Socrates didn’t corrupt the youth. Meletus tells Socrates that he does not believe in gods at all. Socrates shows that a person cannot believe in divine activities but not in divinities. He cannot be contradicted; he cannot believe in the gods and not believe in the gods. Socrates uses reasoning and logic throughout his trial.
To accept the premise of the second meaning is to undermine Antigone’s commentary on authority and dissent. Antigone as her brother’s lover has no moral or thematic point, and it means that Antigone is listening to her own personal desires rather than following a mandate from the Gods or fulfilling a sister’s role in Greek society at the time. In essence, it invalidates the point of the debate between the mortal and godly laws and it paints Antigone as a weak character motivated by a man, which is an altogether too familiar narrative that lacks the depth of the real message of the play. Antigone as a feminist hero shows the potential for everyday people to stand up to authority in order to hold them to the standard of a more just cause; a higher power even mortal humans must answer to. Whether this is interpreted as God, Gods, natural laws or unalienable rights, there is always a greater power that we hold our leaders
Romeo 's nonexistent communication with Rosalind is a sign he is merely infatuated with her external appearance, “Oh, she is rich in beauty, only poor That when she dies, with beauty dies her store” (1.1.215-16). One of the attributes of narcissism is the “love of or sexual desire for one 's own body” (Merriam-Webster 824). His obsessive compulsion with beauty leads him into despair because he is unable to attain the beautiful object he desires. In Slavoj Zizek 's Courtly Love, or Woman as Things, “the Lady is thus perceived as a kind of spiritual guide into the higher sphere of religious ecstasy” (Zizek 1181). Rosalind is Romeo 's “Lady” and spiritual guide to his “religious ecstasy.” In a sense, his “love” for Rosalind 's beauty is a representation of his addiction for beautiful objects.
Meanwhile, Nicholas begs her for sex by yelling “sweetheart, love me right away or I’ll die, so help me God!” (Chaucer, “The Miller’s Tale” 94-95). This remark displays that he has shallow reasons in mind for going after Alisoun. Fortunately for him, intense physical attraction is less meaningful and therefore less detrimental than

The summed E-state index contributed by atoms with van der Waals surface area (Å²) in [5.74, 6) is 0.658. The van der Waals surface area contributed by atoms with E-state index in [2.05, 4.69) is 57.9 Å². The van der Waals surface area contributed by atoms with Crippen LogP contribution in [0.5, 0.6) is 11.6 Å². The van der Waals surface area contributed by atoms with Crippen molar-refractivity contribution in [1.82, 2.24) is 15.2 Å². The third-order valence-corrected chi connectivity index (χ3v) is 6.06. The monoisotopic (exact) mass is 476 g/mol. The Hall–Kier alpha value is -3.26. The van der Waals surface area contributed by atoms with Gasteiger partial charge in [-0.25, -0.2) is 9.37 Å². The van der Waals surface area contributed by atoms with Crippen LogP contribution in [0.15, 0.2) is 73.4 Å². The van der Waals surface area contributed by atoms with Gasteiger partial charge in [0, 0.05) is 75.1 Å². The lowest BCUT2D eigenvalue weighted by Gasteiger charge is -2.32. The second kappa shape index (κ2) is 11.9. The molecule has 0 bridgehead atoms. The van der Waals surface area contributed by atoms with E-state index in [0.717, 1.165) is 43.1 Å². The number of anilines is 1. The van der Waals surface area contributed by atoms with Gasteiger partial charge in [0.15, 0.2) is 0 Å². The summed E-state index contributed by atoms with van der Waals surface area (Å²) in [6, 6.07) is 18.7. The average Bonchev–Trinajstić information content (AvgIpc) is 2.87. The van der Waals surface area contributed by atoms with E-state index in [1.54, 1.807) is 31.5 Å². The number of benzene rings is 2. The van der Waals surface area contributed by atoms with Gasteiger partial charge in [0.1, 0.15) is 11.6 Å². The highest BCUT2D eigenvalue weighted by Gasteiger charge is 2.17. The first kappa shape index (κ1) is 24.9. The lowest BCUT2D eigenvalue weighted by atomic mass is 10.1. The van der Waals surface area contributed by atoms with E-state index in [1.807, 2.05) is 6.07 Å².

Despite the fact that the philosopher attempted to defend himself and explain the reasons for saying and doing the things he did, it did not do any good for his justification. On the contrary, Socrates’ words seemed to make the jury harden their hearts and condemn him. The charges brought against the philosopher had nothing to do with true crime like we understand it today. He did not commit any physical or financial harm to anybody. Socrates insulted and angered many people more than any “legitimate” offense ever could.
Iago makes several false promises to Roderigo and he does not expose Iago because he is desperate for love. If Roderigo exposed Iago when he said he would, a lot of misfortune would not have occurred. Therefore, Roderigo demonstrates the dark side of human nature by being jealous and unintelligent. To conclude, the dark side of human nature is demonstrated by Iago who is selfish, Brabantio who is doubtful, and Roderigo who lacks cleverness. William Shakespeare’s Othello shows how easy it is to let emotions take over one’s mind.
Candide's carelessness can also come from his love for Cunegonde, his lover. The reader may assume that Candide’s love for Cunegonde blinds his judgement and results irresponsible and inattentive behavior. “When a man is in love, is jealous, and has been flogged by the Inquisition, he becomes lost to all reflection” (Voltaire pg 22). What Voltaire was trying to say was that a man is not himself when he is in love or is jealous. All Candide wants is to return to his lover so he would do anything to see her again.